Former IMF head Rato faces fresh corruption trial in Spain
Former International Monetary Fund chief Rodrigo Rato must face a fresh corruption trial, just months after he was jailed over a massive fraud scandal at bailed-out Bankia, the Spanish authorities said Wednesday.
The Madrid high court said Rato, along with 12 others, will be tried on charges of corruption.
Anti-corruption prosecutors are seeking a sentence of four years' jail plus a fine of 2.5 million euros ($2.8 million).
Rato was jailed in October for four-and-a-half years for his role in a fraud scandal at failed lender Bankia, which he headed from 2010 to 2012.
The authorities also charged Rato in November over his role in listing Bankia on the stockmarket in 2011, accusing him of falsifying Bankia's accounts so as to trick investors.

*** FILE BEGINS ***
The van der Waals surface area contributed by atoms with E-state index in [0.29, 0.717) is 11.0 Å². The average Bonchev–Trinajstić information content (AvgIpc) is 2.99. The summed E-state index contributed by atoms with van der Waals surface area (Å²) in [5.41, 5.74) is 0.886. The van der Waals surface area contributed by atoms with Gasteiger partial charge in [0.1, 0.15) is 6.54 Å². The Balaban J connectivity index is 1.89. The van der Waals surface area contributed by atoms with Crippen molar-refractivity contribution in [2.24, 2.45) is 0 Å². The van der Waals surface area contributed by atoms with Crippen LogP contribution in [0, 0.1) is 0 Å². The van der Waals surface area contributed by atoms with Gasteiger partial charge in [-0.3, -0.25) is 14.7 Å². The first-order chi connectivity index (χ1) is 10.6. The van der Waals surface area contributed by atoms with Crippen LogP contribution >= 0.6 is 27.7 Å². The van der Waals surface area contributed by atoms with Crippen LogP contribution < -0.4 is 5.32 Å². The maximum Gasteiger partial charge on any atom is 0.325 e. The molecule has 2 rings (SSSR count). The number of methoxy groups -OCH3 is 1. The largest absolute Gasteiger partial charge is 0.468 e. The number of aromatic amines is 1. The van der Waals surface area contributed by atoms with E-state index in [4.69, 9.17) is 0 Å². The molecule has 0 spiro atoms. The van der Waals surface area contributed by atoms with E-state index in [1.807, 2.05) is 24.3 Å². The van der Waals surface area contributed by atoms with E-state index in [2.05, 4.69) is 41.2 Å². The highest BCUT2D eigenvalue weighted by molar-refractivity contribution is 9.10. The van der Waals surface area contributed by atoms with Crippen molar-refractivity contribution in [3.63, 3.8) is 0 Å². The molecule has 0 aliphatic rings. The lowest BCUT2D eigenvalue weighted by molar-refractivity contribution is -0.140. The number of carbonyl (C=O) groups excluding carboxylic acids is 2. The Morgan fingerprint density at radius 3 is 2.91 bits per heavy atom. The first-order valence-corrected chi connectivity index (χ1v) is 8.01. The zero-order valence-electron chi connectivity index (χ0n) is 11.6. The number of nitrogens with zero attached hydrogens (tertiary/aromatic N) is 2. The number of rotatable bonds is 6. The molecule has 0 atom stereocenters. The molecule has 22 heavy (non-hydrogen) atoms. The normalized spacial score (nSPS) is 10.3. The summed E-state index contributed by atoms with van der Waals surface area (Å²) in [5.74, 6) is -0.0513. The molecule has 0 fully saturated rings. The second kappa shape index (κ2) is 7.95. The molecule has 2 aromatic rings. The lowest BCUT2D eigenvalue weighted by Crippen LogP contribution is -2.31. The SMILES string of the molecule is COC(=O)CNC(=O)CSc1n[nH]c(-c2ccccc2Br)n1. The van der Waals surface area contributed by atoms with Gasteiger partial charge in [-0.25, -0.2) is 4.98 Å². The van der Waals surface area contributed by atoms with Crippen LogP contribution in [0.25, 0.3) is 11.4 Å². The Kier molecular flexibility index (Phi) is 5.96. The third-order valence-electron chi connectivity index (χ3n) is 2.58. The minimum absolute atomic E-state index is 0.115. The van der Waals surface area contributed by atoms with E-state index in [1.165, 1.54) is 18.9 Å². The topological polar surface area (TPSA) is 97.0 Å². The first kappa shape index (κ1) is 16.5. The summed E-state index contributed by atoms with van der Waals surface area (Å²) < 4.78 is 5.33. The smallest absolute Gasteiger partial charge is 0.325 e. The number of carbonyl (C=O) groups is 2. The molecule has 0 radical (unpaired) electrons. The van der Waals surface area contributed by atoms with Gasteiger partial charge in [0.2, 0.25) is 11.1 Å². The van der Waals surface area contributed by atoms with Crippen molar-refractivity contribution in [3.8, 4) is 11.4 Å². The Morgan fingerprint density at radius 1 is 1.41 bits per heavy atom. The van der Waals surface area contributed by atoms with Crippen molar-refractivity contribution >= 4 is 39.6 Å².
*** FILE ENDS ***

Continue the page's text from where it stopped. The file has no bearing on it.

Bankia was listed at the height of the financial crisis when the Spanish economy came close to collapse and it soon found itself in trouble.
Bankia's stockmarket listing was pushed as a great deal, drawing in many small and unsuspecting investors. But authorities were soon forced to bail it out in a massive rescue.
The Spanish government in 2012 then had to negotiate emergency support of more than 41 billion euros from the EU to prop up the banking sector.
The latest charges relate to deals allegedly offered by Bankia's management to public relations firms Publicis and Zenith in exchange for suspected bribes worth two million euros.
The Madrid high court said all those charged would have to put up sureties of about 4.5 million euros or face having their assets seized.
Rodrigo Rato, who headed the IMF from 2004 to 2007 and was Spanish economy minister, is also waiting judgement in a tax cheating case.
Rato was head of Caja Madrid which was merged with six other struggling savings banks to create Bankia in 2010.
? 2019 AFP